] 16,000 for spelling it? I'll give you 32,000 if you can SAY it!
: [to Norton
] Ed, I realize that I cannot talk to Ralph because he is stubborn and unreasonable, but I've always had great respect for your sense of fair play, and so I appeal to you. IT IS LATE. People would like to go to sleep. I think you should stop playing the piano. And I know that you will agree with me, Ed, because you have always been fair and considerate. You are a reasonable man. Ralph Kramden
: Don't let her soft-soap you. Don't let her soft-soap you! You're just as unreasonable as I am. Play the piano! Alice Kramden
: If you touch that piano again, I'll lose all my respect for you! Ralph Kramden
] Go ahead and *play*, Norton, if you don't wanna lose my friendship! Ed Norton
: Well, I'm in a spot. If I play, I lose her respect; if I don't play, I lose your friendship.
] Ed Norton
: Why, oh why was I blessed with this musical talent?
: [to Ralph
] Let's say you know all there is to know about popular songs. There's just one thing that you're overlooking, Ralph: You're going on a television show, a big television show. Millions of people are gonna be looking at you, and big money at stake. Why, you're liable to get nervous and forget what you do know. Any person can do that. Ralph
: Are you kidding? I'm at my best when I'm under pressure. Alice
: Oh, that's right, I forgot. You're always calm. You have to be, in the kind of work you do. You're a man who "brives a dus".
: Whatever happened to the sweet unspoiled girl I married before? Whatever happened to that girl, Alice? You remember what you said to me before we got married? "Ralph, I'd be happy to live in a tent with you." Alice Kramden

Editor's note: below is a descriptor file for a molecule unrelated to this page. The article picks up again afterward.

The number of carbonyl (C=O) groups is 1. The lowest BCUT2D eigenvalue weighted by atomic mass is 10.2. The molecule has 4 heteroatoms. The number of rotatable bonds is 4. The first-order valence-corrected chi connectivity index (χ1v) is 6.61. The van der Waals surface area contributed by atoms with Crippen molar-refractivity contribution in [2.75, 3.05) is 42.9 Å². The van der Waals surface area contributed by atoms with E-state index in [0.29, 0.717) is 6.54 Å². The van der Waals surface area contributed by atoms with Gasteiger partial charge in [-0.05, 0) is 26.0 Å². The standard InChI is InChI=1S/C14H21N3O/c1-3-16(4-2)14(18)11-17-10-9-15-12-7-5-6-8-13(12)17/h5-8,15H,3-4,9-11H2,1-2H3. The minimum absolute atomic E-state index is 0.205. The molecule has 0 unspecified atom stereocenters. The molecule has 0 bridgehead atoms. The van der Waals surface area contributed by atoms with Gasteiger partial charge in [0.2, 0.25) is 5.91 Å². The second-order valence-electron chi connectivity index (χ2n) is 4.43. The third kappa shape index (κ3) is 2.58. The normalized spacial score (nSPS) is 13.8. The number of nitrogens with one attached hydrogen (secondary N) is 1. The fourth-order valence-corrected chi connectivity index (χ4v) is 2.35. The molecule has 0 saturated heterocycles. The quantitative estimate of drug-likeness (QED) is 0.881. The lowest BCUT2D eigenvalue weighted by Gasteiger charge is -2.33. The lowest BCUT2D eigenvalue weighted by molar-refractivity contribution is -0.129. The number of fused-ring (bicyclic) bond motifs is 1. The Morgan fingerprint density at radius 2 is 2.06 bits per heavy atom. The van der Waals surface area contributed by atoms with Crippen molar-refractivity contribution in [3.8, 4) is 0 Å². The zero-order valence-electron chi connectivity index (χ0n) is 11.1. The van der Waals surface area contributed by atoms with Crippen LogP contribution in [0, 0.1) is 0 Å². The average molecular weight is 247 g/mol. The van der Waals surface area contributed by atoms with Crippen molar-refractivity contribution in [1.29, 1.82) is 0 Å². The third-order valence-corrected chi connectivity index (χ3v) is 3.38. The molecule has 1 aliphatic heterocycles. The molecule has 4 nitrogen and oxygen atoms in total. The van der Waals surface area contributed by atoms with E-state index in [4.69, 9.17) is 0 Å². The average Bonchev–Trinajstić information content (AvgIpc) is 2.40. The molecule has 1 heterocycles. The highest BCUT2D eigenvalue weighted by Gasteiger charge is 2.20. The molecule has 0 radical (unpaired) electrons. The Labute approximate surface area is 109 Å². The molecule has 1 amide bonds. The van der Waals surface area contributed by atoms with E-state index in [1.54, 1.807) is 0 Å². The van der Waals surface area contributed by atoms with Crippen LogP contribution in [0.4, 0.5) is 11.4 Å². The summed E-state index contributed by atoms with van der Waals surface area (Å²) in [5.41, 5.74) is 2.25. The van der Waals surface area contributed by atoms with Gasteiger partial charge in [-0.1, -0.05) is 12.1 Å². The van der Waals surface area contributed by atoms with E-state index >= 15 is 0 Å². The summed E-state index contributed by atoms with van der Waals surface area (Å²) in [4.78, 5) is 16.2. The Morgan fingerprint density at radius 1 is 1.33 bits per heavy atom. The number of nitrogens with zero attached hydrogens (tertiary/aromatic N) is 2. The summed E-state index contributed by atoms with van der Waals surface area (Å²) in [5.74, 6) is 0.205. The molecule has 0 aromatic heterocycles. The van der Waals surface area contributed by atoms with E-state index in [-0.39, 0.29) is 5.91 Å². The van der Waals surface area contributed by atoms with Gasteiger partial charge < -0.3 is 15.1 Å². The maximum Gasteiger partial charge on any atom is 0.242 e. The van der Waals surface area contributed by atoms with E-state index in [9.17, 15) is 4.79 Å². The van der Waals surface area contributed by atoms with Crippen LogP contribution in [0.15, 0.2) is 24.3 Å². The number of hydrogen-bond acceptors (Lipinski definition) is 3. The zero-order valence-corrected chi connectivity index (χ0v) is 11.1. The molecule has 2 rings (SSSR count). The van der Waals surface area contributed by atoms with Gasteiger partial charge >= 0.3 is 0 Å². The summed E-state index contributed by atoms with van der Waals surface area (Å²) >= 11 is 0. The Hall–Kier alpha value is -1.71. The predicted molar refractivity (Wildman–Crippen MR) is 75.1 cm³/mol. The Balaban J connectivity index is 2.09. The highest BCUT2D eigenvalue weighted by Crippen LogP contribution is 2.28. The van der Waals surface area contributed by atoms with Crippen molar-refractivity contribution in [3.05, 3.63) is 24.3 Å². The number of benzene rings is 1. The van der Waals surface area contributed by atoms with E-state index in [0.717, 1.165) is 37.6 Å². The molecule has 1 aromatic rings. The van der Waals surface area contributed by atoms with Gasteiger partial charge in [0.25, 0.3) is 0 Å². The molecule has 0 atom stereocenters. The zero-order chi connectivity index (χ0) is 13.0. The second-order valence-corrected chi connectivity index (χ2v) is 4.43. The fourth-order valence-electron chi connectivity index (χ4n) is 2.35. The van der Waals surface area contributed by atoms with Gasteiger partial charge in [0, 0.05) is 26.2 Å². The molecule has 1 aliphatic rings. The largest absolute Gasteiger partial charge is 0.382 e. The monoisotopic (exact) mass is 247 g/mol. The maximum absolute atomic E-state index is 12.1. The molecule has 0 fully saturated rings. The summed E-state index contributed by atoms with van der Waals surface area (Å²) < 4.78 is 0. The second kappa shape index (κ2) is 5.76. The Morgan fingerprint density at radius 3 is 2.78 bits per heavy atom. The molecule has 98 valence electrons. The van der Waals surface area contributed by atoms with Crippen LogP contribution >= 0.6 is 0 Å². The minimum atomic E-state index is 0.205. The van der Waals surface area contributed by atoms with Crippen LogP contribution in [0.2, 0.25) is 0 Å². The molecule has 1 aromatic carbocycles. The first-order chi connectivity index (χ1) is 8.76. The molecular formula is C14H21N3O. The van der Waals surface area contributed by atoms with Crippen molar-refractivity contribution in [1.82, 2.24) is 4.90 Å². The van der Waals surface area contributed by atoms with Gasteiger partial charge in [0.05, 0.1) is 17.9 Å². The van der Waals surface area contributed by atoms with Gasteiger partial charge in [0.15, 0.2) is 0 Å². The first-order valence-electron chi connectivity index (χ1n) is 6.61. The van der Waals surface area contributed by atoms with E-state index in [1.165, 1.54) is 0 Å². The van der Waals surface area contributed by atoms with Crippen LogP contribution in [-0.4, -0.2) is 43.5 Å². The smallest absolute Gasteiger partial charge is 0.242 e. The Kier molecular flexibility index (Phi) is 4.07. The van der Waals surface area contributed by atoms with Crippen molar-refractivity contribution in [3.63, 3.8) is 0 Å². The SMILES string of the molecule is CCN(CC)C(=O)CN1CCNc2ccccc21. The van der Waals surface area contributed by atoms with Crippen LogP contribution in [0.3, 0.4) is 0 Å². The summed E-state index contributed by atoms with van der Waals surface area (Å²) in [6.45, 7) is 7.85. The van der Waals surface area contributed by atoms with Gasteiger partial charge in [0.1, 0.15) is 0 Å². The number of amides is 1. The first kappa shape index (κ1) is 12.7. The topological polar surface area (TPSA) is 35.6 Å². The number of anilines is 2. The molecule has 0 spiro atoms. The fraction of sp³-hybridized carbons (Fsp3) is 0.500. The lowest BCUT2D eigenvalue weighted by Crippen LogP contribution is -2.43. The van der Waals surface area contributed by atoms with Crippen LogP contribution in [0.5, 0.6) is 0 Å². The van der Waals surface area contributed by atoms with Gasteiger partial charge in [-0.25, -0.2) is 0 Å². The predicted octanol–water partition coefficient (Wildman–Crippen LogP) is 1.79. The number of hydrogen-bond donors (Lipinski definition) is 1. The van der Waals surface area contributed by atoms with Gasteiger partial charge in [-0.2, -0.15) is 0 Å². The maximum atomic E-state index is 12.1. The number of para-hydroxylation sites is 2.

: I'm still willing. I think it'd be an improvement. Ralph Kramden
: Do you wanna go to the moon? Do you wanna go to the moon? Alice Kramden
: That would be an improvement, too.
] Alice Kramden
: Gotta admit it, Ralph. Once in your life, you were right. We never should've gotten a television set.
: [referring to Ed Norton
] I've got one thing that he hasn't got.
[pats his right hip
: I've got it here. Alice
: [placing hands on hips and stomach
] You've got it here - and you've got it here - and you've got it here.
: [complaining about how Ralph is always out at night, leaving Alice alone at home
] I'm left here to look at that icebox, that stove, that sink and these four walls. Well, I don't want to look at that icebox, that stove, that sink and these four walls! I WANNA LOOK AT LIBERACE!